we will take you to
museums and parks
and monuments
and kiss you in every beautiful
place so that you can
never go back to them
without tasting us
like blood in your mouth

Do not come any closer.
people like me
are bombs
when our time is up
we will splatter loss
all over your walls
in angry colors
that make you wish
your doorway never
learned our name

do not fall in love
with people like me.
with the lonely ones
we will forget our own names
if it means learning yours
we will make you think
hurricanes are gentle
that pain is a gift
you will get lost
in the desperation
in the longing for something
that is always reaching
but never able to hold

do not fall in love
with people like me.
we will destroy your
we will throw apologies at you
that shatter on the floor
and cut your feet

we will never learn
how to be soft

we will leave.
we always do.

Caitlyn Siehl

Courtesy of my good friend and Queen :)

11 dezembro 2014

Annie Jump Cannon, Astronomer

1863 - 1941

Annie Jump Cannon was the eldest of three daughters to shipbuilder and state senator Wilson Cannon, and his second wife Mary Jump. It was Annie’s mother who encouraged her interest in astronomy, teaching her the constellations. Annie went on to study physics and astronomy at Wellesley, one of the top academic schools for women in the US. Annie did not take to the cold winter climate and on one occassion was striken with scarlet fever that rendered her almost completely deaf. She graduated in 1884 with a degree in physics and returned home, but grew restless with the limited career options open to women. Her hearing loss made it difficult to socialise, although she made a trip to Europe to photograph the solar eclipse in 1892.  She returned home and in 1894 her mother died. She eventually reapproached her teachers at Wellesley and took graduate courses there in astronomy. She also learnt about spectroscopy and photography. In order to gain access to a better telescope she enrolled at Radcliffe Women’s College at Harvard, which gace her access to the Harvard College Observatory.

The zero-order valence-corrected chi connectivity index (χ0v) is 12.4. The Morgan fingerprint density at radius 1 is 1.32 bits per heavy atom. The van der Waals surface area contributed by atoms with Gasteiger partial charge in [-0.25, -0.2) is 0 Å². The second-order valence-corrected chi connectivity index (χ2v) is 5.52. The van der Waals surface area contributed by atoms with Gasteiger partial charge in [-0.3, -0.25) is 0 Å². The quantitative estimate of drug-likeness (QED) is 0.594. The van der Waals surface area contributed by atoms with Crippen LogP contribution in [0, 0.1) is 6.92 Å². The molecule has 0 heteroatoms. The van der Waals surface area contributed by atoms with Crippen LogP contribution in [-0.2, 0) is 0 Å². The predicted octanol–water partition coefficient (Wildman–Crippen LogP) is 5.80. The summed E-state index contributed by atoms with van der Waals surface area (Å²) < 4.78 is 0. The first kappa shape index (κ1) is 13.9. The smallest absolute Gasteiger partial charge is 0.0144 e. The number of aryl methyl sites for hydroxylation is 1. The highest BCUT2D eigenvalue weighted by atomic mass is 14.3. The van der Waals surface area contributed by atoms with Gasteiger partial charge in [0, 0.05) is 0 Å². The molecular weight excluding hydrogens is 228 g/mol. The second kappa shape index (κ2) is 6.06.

anniecanon2In 1896 she joined the Harvard College Observatory women under director Edward Pickering and by 1907 she had received an M.A. from Wellesley. Her role, like the other women there, was to reduce data and carry out astronomical observations. In particular, Pickering’s interest lay in obtaining optical spectra of thousands of stars and to index and classify them by their spectra. This analysis was begun by Nettie Farrar and contined by Williamina Fleming, who devised a classification system with 22 classes. The work was continued by Antonia Maury who invented her own system. Finally Annie Cannon took over, and applied her own scheme which resulted in the famous OBAFGKM classification which is still used today. The ordering of the letters of Fleming’s original system were rearranged by Cannon into order of decreasing surface temperature. Cannon classified the most stars in a lifetime than anyone else has ever achieved, around 350,000, published in Draper catalogues. She could classify three stars a minute just by looking at their spectral patterns, and using a magnifying glass could classify stars down to 9th magnitude, around 16 times fainter than the human eye can see. She also published catalogues of variable stars, including 300 that she had discovered herself.  At this time, women astronomers were paid 25 cents a day, much less than the secretatries at Harvard were paid.
Her career spanned more than forty years and she received many "firsts", including the first recipient of an honorary doctorate from Oxford and the first woman elected an officer of the American Astronomical Society. At Harvard she became the Curator of Astronomical Photographs after Fleming, but it wasn’t until 1938, just two years before her retirement, that she obtained a regular Harvard appointment as William C. Bond Astronomer. She also received the Henry Draper Medal which only one other female has won, she shared it with a male colleague. She was also listed as one of the 12 greatest living american women by the National League of Women Voters.

There is now the Annie Cannon Prize, awarded to women astronomers who have made outstanding contributions in astronomy.

She is an Astronomer website

An Anthology of Mythical Creatures

from Reginald D. Laniger